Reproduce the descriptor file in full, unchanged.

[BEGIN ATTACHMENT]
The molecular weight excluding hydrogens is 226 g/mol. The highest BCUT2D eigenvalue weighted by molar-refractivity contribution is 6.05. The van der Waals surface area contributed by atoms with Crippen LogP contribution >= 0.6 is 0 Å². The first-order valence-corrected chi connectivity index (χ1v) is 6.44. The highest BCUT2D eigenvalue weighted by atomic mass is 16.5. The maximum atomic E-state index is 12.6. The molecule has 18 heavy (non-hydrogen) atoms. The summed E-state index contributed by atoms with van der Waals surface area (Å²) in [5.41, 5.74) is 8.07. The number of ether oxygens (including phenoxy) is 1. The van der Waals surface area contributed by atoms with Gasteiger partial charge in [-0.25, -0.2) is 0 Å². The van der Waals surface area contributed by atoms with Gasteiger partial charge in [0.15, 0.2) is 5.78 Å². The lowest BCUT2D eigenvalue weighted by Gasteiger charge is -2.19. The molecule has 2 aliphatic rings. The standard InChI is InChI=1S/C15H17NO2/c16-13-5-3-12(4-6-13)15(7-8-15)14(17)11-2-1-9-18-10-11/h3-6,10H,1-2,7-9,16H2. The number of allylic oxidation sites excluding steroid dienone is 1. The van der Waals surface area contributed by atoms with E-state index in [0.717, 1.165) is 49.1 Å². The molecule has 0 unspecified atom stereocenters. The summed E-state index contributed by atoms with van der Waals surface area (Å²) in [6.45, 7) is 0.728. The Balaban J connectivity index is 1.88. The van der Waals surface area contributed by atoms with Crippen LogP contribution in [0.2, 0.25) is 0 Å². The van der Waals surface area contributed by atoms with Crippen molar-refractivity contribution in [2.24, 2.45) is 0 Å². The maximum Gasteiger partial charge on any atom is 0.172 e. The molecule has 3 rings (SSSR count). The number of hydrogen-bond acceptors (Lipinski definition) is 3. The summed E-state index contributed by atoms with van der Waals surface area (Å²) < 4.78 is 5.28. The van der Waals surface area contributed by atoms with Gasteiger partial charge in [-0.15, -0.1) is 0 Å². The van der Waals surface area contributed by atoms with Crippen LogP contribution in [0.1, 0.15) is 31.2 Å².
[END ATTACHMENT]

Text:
The molecular weight excluding hydrogens is 226 g/mol. The highest BCUT2D eigenvalue weighted by molar-refractivity contribution is 6.05. The van der Waals surface area contributed by atoms with Crippen LogP contribution >= 0.6 is 0 Å². The first-order valence-corrected chi connectivity index (χ1v) is 6.44. The highest BCUT2D eigenvalue weighted by atomic mass is 16.5. The maximum atomic E-state index is 12.6. The molecule has 18 heavy (non-hydrogen) atoms. The summed E-state index contributed by atoms with van der Waals surface area (Å²) in [5.41, 5.74) is 8.07. The number of ether oxygens (including phenoxy) is 1. The van der Waals surface area contributed by atoms with Gasteiger partial charge in [-0.25, -0.2) is 0 Å². The van der Waals surface area contributed by atoms with Gasteiger partial charge in [0.15, 0.2) is 5.78 Å². The lowest BCUT2D eigenvalue weighted by Gasteiger charge is -2.19. The molecule has 2 aliphatic rings. The standard InChI is InChI=1S/C15H17NO2/c16-13-5-3-12(4-6-13)15(7-8-15)14(17)11-2-1-9-18-10-11/h3-6,10H,1-2,7-9,16H2. The number of allylic oxidation sites excluding steroid dienone is 1. The van der Waals surface area contributed by atoms with E-state index in [0.717, 1.165) is 49.1 Å². The molecule has 0 unspecified atom stereocenters. The summed E-state index contributed by atoms with van der Waals surface area (Å²) in [6.45, 7) is 0.728. The Balaban J connectivity index is 1.88. The van der Waals surface area contributed by atoms with Crippen LogP contribution in [0.2, 0.25) is 0 Å². The van der Waals surface area contributed by atoms with Crippen molar-refractivity contribution in [2.24, 2.45) is 0 Å². The maximum Gasteiger partial charge on any atom is 0.172 e. The molecule has 3 rings (SSSR count). The number of hydrogen-bond acceptors (Lipinski definition) is 3. The summed E-state index contributed by atoms with van der Waals surface area (Å²) < 4.78 is 5.28. The van der Waals surface area contributed by atoms with Gasteiger partial charge in [-0.15, -0.1) is 0 Å². The van der Waals surface area contributed by atoms with Crippen LogP contribution in [0.1, 0.15) is 31.2 Å².